A California Supreme Court opinion issued this week clears the way for a CSU Long Beach professor to take the university to court for what he says was unlawful retaliation for whistleblowing.
Flickr photo by Brian Turner
Finance professor Lowell Runyon was demoted from his position as department chairman in 2004 by the then-dean of the College of Business Administration, Luis Calingo, according to court documents and a 2005 story in the Long Beach Press-Telegram.
Runyon said the demotion was retaliation for the tenured professor's complaints about Calingo. Runyon had criticized the dean for commuting each week from his home in central California, traveling abroad extensively and granting tenure to a job candidate despite faculty concerns, the Press-Telegram reported.
The university maintained that Calingo had demoted Runyon purely for job performance-related reasons. Runyon's demotion meant a loss of about $13,000 per year in compensation, according to court documents.
In response to Runyon's retaliation claim, the university launched an internal investigation in 2005. The investigator dismissed Runyon's claim, saying his criticisms of Calingo did not qualify as "protected disclosures."
The investigator also said Runyon had been removed as chair not because of his complaints about Calingo, but because he had made "inadequate progress toward an expected review of the department‘s curriculum."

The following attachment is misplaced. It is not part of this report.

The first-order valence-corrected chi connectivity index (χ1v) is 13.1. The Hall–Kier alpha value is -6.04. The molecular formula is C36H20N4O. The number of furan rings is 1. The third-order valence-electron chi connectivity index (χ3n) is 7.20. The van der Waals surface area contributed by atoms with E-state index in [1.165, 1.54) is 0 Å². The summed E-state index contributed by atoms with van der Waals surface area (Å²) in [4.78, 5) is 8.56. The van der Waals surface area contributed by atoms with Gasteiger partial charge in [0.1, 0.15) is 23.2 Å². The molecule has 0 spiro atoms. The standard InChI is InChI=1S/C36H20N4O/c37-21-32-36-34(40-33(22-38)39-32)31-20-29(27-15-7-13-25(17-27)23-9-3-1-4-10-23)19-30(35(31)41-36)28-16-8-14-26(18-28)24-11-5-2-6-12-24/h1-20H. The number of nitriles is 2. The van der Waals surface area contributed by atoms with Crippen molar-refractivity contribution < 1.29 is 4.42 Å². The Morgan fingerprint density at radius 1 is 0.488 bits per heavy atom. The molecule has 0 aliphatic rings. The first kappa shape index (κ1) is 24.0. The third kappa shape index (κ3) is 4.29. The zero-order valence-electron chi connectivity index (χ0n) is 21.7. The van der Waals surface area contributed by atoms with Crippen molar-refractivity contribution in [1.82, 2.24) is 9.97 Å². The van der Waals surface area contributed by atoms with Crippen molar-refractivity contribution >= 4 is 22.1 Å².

Runyon fought that finding, but ultimately the university's vice chancellor of human resources issued a final determination that no retaliation had taken place.
Runyon sued, but the trial court granted the university's motion for summary judgment, saying the California Whistleblower Protection Act allows a civil lawsuit only if the university failed to reach a decision on a written complaint within a certain amount of time.
The act allows a whistleblower to sue if the university has either failed to reach a decision or has not satisfactorily addressed the complaint within 18 months.
In the lower court's view, the university had "satisfactorily addressed" the complaint because it had investigated Runyon's claim and issued a decision in the proper time frame. An appeals court upheld that ruling.
But the May 3 opinion written by California Supreme Court Justice Kathryn M. Werdegar reversed the Second District Court of Appeal's decision. The other six justices concurred.
Werdegar's opinion found that the university had not "satisfactorily addressed" the complaint because the investigation's result did not satisfy Runyon.
Runyon's attorney, Philip Ganz Jr., said the opinion gives Runyon his day in court and establishes rights for all whistleblowers in the CSU system who go through the grievance process.
"We're thrilled," Ganz said.
Claudia Keith, spokeswoman for the CSU system, said the court's decision had nothing to do with the merits of Runyon's retaliation claims.
Six years after he was demoted, Runyon remains a professor at CSU Long Beach. Calingo left the university in 2006 to become dean of the business school at John Carroll University in Cleveland. He left that job in 2007 to become dean of the School of Business and Leadership at Dominican University in San Rafael. He is now the university's executive vice president and chief academic officer.
The Press-Telegram reported in 2005 that the demotion and its aftermath created a fractious work environment in the college. Instructors had divided loyalties, with some lining up in favor of the dean and others backing Runyon.
One professor who was in Runyon's camp, Alex Wilson, ended up resigning from the department in 2004, citing the hyper-political environment as cause:
"I see no prospect of the situation improving, as the war of memos, lawsuits and newspaper articles instensifies," Wilson wrote. "It is time for me to move on; the phrase that resonates in my brain is, 'Life is too short for this type of stupidity.'"